Bhutan – “Land of the Thunder Dragon” and Pristine Beauty
Bhutan is not what you expect, the country is rich with tradition, culture, mythology, natural resources and a monarch the public adores alongside this is monks with iPads, state-of-the-art hydropower plants, environmental engineers and the latest technology you can find anywhere else in the world. Bhutan depends considerable amount on India for goods and in return India gets hydropower. The second largest trading partner would be Nepal. The trade with China is non-existent except in the black-markets.
Bhutan was not always a monarch, in 1907 the Bhutanese elected a leader and asked him to be the King. Currently the power is split 50-50 between the 5th King and the elected Parliament. The 4th King brought modernization and development to Bhutan in the 1970’s. The Bhutanese are grateful to him for opening trade with other countries, setting up a free education system through university and having advanced medical facilities. The current government’s motto is economic development but not at the cost of environmental destruction. Environmental protection is Bhutan’s number one priority. Currently the country is 70% of forest land, the constitution requires 60% at all times.
The question that was raised over and over by my friends was the ‘Gross National Happiness’. It’s more a Buddhist concept than one the Bhutanese government invented. Since Bhutan is primarily a Buddhist country, the core concept of the religion is moderation and contentment. As I’ve seen with other Buddhist countries over the last 3 months, Buddhism is a religion that is interwoven with daily life. If you ask the average Bhutanese citizen if they are always happy, the answer is always no. If you ask if they are content with life, the answer will be yes most of the time.
It's not the people of Bhutan don’t have problems or their lives are perfect. I heard stories of divorce & adultery, family struggles, alcohol & drug abuse, unemployment, dating difficulties, unruly kids, etc. Similar personal and social issues we’d find in the U.S. I don’t have actual data but I believe divorce and drug abuse rates are significantly lower in Bhutan than the west because of the strong family and community support system.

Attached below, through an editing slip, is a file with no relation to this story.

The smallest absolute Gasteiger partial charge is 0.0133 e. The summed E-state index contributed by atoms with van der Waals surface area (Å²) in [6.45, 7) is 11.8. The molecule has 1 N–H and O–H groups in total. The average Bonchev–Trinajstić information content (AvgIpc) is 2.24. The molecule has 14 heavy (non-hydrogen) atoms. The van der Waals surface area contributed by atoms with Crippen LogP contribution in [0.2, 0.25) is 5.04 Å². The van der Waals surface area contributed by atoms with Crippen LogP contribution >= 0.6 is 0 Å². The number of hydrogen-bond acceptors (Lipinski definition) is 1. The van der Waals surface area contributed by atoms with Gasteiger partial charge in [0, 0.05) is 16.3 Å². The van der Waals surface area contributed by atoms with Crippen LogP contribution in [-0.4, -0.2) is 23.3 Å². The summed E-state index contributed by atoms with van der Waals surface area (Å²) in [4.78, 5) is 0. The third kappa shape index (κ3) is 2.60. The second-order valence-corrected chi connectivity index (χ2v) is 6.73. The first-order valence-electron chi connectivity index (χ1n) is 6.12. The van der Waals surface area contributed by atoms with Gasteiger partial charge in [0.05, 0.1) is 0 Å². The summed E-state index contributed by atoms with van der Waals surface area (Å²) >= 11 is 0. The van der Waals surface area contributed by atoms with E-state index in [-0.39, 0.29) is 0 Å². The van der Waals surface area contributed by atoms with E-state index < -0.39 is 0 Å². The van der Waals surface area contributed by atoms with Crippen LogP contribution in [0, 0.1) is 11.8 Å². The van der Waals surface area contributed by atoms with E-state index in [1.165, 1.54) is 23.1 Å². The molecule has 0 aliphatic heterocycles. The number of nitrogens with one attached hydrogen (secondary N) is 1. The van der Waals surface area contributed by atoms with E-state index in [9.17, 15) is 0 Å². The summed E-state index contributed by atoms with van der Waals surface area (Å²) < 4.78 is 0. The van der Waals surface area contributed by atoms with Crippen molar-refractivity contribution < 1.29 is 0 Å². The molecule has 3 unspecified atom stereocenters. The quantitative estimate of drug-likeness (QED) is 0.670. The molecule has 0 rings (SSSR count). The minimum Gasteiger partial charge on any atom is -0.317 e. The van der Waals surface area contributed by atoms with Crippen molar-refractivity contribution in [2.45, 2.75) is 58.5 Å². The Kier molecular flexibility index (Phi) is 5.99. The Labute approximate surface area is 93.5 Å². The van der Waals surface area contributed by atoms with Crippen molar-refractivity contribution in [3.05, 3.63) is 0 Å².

I found most Bhutanese speak Dzongkha, English, Nepali and Hindi. The people I met in villages, cities, monasteries were aware of current events in the world, technological advancements and pop culture – they do not live in an isolated bubble. My tour guide is the biggest fan of Nikki Minaj!
As foreign tourists, the current rate to travel in Bhutan is $250USD per day, plus visa, flights and permits. Only Indian Nationals are allowed to freely travel throughout Bhutan with no tour guide/driver and Indians don’t pay the daily $250USD. The daily price includes 4-5 star hotels, all meals, a knowledgeable tour guide and all transportation. After much research I settled on a company called Bhutan Journey’s (www.bhutanjourneys.com), the owner Sonam was very accommodating since I changed dates and plans several times before I arrived. My guide Tashi was phenomenal, he had a great sense of humor, was very flexible with daily plans and had a wealth of knowledge. He put a lot of thought into the details of the daily planning, thanks to him I even saw the King! It’s pretty much an all-inclusive package with the option to be flexible as needed. My guide did a great job of modifying where we went based on my requests. I was able to spend an afternoon at a nunnery outside of Thimphu hanging out with nuns and playing badminton with them. Tashi was also accommodating in my requests for local cuisine instead of always going to tourist standard restaurants.
Bhutanese mythology is worth investigating further, the stories are mesmerizing, enchanting and entertaining. I highly recommend reading the biography of the Divine Madman.
Overall Bhutan was a magical, mystical, fairytale experience. It’s hard to describe so check out the pictures at wwww.presentlynavigatinglife.com/Bhutan.